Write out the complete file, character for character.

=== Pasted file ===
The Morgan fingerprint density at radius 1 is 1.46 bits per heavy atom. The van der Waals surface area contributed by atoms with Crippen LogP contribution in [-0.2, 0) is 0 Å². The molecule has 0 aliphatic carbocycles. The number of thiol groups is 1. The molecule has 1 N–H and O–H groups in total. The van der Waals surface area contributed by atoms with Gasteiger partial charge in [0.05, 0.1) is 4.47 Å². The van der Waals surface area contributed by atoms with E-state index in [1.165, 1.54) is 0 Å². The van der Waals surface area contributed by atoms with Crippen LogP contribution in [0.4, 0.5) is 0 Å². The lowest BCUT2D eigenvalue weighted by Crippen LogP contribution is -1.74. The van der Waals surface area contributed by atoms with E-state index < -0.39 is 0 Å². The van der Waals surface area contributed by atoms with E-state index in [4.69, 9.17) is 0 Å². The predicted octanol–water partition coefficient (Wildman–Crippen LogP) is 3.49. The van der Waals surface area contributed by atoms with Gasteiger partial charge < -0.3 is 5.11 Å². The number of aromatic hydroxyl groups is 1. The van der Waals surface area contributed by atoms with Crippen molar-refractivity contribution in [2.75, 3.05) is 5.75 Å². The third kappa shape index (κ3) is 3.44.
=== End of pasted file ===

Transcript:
The Morgan fingerprint density at radius 1 is 1.46 bits per heavy atom. The van der Waals surface area contributed by atoms with Crippen LogP contribution in [-0.2, 0) is 0 Å². The molecule has 0 aliphatic carbocycles. The number of thiol groups is 1. The molecule has 1 N–H and O–H groups in total. The van der Waals surface area contributed by atoms with Gasteiger partial charge in [0.05, 0.1) is 4.47 Å². The van der Waals surface area contributed by atoms with E-state index in [1.165, 1.54) is 0 Å². The van der Waals surface area contributed by atoms with Crippen LogP contribution in [0.4, 0.5) is 0 Å². The lowest BCUT2D eigenvalue weighted by Crippen LogP contribution is -1.74. The van der Waals surface area contributed by atoms with E-state index < -0.39 is 0 Å². The van der Waals surface area contributed by atoms with E-state index in [4.69, 9.17) is 0 Å². The predicted octanol–water partition coefficient (Wildman–Crippen LogP) is 3.49. The van der Waals surface area contributed by atoms with Gasteiger partial charge < -0.3 is 5.11 Å². The number of aromatic hydroxyl groups is 1. The van der Waals surface area contributed by atoms with Crippen molar-refractivity contribution in [2.75, 3.05) is 5.75 Å². The third kappa shape index (κ3) is 3.44.